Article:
Guarding Against Value Destroyers
Updated: May 11
Every corporate suite has two types of executives. First, there are the value creators: those who believe in themselves, in the potential of others, and in their ability to create a better organization. They don’t regard themselves as omnipotent; rather, they know that it is human to be imperfect, make mistakes, hold biases and occasionally be fooled by others. Consequently, value creators take proactive steps to safeguard against falling victim to their own shortcomings and the ill intentions of others. Value creators nurture and grow human capital.
Conversely, value destroyers are executives who fundamentally seek to seize value from those who create it and to secure their own career advancement, accolades, power, money or special privileges. With these executives, the focus is on them and their short-term needs rather than on achieving the company’s long-term strategic goals and results. Ultimately, they jeopardize the organization’s integrity and interests. Value destroyers often engage in counterproductive back-channel gossip, character assassination, political maneuvering and risky business practices. Value destroyers embezzle human capital.
The Role of the CEO
Organizations need good executives, and at the top of this leadership group is the CEO. While CEOs have multiple responsibilities, their primary objective should be to protect and promote the success of their companies. To that end, CEOs can arm themselves against value destroyers in various ways.
First, they must remain self-aware and combat their own tendencies toward destructive self-interest. Some CEOs look to their peers or HR departments for coaching to preserve their objectivity. Others document and share self-reflections with someone they trust in order to gain insights into their own behavior. The most effective strategy is to commit to an ongoing development process, ideally with a professional whose expertise is working with CEOs and senior executives.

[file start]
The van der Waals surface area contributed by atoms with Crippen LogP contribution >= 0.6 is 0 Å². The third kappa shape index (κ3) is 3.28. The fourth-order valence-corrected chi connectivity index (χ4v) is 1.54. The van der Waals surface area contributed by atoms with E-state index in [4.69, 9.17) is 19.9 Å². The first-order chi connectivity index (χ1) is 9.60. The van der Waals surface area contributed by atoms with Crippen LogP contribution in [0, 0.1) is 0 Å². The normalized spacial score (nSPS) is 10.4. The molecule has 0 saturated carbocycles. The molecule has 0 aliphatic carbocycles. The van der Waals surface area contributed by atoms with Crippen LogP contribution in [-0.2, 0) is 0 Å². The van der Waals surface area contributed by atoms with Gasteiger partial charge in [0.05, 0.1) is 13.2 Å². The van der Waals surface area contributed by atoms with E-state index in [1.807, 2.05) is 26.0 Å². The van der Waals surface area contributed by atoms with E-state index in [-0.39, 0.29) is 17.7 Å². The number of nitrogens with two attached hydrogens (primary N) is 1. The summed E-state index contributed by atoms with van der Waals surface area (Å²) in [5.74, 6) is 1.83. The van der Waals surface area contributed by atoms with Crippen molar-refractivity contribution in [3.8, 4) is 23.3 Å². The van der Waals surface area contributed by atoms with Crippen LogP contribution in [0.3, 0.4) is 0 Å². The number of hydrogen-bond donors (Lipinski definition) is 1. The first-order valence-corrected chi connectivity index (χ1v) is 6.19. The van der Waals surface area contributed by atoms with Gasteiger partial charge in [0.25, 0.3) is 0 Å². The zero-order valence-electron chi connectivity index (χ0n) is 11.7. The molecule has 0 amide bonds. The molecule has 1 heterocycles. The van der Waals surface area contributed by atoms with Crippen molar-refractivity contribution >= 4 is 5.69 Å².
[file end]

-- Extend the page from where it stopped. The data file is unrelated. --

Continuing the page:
Second, it is important for CEOs to search constantly for evidence of value destroyers. Self-interest at its best is a motivating force that drives individuals to aspire to and achieve success. But in the wrong hands, this otherwise positive element can be converted into a destructive force that undermines the integrity of the organization. Identifying value destroyers with precision and speed is paramount.
Third, CEOs need to create an environment of transparency, candor and straight talk. They can do this by setting a good example themselves and by not tolerating hidden agendas or doublespeak. Any time the CEO is introduced into a private conversation about another executive without that third party being present, the ground is laid for potential misconduct and corrosive effects. If the CEO is to get involved, his or her role needs to be limited to bringing clarity to the real issues and reaffirming expectations. The CEO should engage in complete transparency in the course of bringing all parties to the table. People cultivate their relationships by working on problems together.
Further, it is essential for CEOs to insist on accountability. If a team member is consistently at the root of problems, then that team member should be coached and mentored. If there continues to be a problem, then the CEO should hold that team member accountable and insist upon consequences, which may include separation from the organization. When there are no consequences, employees lose respect for those in charge, and a low level of performance becomes the norm.
Finally, CEOs should provide a unifying force and common goals. The responsibilities of executives are paramount, and in most instances, no individual can get the job done without the commitment of others. CEOs play a key role in identifying those strategic priorities and formulating appropriate goals. For a diverse team of executives, the selected goal must be complex enough to be compelling and unifying. Working on “stretch goals” highlights everyone’s strengths and weaknesses and requires them to be transparent in the course of their participation. All of this promotes trust, builds cohesiveness and challenges people to work out their differences for the success of achieving desired goals.
Further, those who can’t make the leap with stretch goals — or choose not to — usually self-select out. For this reason, stretch goals are powerful tools that CEOs can use to ward off the contaminating influence of value destroyers.
Seeds of Discontent
Politics, regardless of type, thrive in particular environments. When common goals and desired results remain unclear, the climate becomes ideal for sowing seeds of political discord. And when leadership doesn't insist on accountability and candor in addressing personal agendas, the roots of politics dig deeper.
To survive the perils of corporate politics and lead their companies toward sustainable progress, CEOs must create a system that identifies weaknesses and simultaneously create an environment in which destructive political forces wither and die.